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Pets allowed
Allowed
Guided tours
No
Backcountry camping
No
Lodging
No
Please respect the outdoors by practicing Leave No Trace. Learn more about how to apply the principles of Leave No Trace on your next outdoor adventure here.

Located near the heart of downtown Sacramento, Southside Community Park offers visitors an array of recreational activities and social events. The Nisenan people lived in this area prior to the 1700s, and one of their largest towns, Sama, was located just south of the park. During that time the current lake was a large, marsh-like pond with villages and housing near the banks. The park is still one of the lowest lying areas within the central city limits. John Sutter established the area's first non-native settlement in 1839, and this was the precursor to the creation of the City of Sacramento. When the Gold Rush hit, thousands flocked to the Sacramento Valley to play their odds at striking it rich, and these changes brought new diseases that decimated the native populations. 

With the construction of a new levee in the early 20th century the neighborhood started to form itself. It included many non-white citizens who were not allowed to live in other parts of the city. In 1906 the land was purchased by the city, which slowly began renovations to create the current park that is seen today. The pond was made deeper through dredging, and fill was used to raise the park to its current level. The city hired three landscapers to design the park, including John McClaren, who worked on San Francisco’s Golden Gate Park.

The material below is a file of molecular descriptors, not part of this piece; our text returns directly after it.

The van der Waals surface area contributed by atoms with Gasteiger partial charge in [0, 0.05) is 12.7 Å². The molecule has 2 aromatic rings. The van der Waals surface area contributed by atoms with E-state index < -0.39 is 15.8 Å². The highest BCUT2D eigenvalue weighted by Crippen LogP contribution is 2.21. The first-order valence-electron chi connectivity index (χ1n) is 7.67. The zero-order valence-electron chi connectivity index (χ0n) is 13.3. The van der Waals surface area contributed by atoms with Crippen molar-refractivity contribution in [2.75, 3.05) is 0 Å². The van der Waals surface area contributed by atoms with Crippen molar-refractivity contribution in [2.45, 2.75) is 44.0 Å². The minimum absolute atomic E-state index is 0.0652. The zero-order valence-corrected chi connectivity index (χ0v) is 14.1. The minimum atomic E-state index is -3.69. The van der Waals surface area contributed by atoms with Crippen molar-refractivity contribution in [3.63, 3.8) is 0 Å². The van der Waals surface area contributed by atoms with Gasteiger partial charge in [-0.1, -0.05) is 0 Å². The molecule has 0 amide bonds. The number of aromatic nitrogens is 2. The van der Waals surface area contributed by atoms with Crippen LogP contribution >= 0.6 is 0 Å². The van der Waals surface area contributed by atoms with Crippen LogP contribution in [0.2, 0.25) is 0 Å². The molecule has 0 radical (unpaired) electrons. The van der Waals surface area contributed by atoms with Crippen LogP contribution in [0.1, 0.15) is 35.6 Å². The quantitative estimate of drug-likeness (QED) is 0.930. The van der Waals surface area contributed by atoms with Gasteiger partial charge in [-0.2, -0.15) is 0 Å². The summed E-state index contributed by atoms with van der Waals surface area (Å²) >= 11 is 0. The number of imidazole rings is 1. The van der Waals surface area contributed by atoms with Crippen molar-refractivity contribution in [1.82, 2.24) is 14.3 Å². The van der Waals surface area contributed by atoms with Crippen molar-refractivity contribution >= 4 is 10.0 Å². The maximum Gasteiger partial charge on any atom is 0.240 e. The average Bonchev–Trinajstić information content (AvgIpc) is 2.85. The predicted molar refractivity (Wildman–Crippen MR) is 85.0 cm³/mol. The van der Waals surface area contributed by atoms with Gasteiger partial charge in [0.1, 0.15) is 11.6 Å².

Notable additions to the park include an amphitheater, locally designed sculptures, a playground, a clubhouse, and a pool. The amphitheater also is the canvas for a beautiful mural painted by the Royal Chicano Air Force. A unique feature located near the children’s playground is a sculpture made by local artist Joe Scarpa. The vintage Curtiss Wright trailer has been turned into an alien spaceship and is equipped with neon lights and housed 12 feet off the ground. Cesar Chavez and the United Farm Workers march came to the park in 1966, and until the 1980s they annually held their Cinco De Mayo festivities there. Today the park is still home to occasional festivals, and it is a favorite downtown spot to get some exercise, enjoy nature, and play. 

Logistics + Planning

Preferable season(s)

Winter
Spring
Summer
Fall

Congestion

High

Parking Pass

Not Required

Pros

Easy to access. Jogging trail. Fishing piers.

Cons

Parking difficulties. Can be crowded.

Features

ADA accessible
Amphitheater
Campgrounds + Campsites
Flushing toilets
Picnic tables
Tennis
Fishing
Playground
Bird watching
Wildlife

Location

Field Guide

Nearby Adventures

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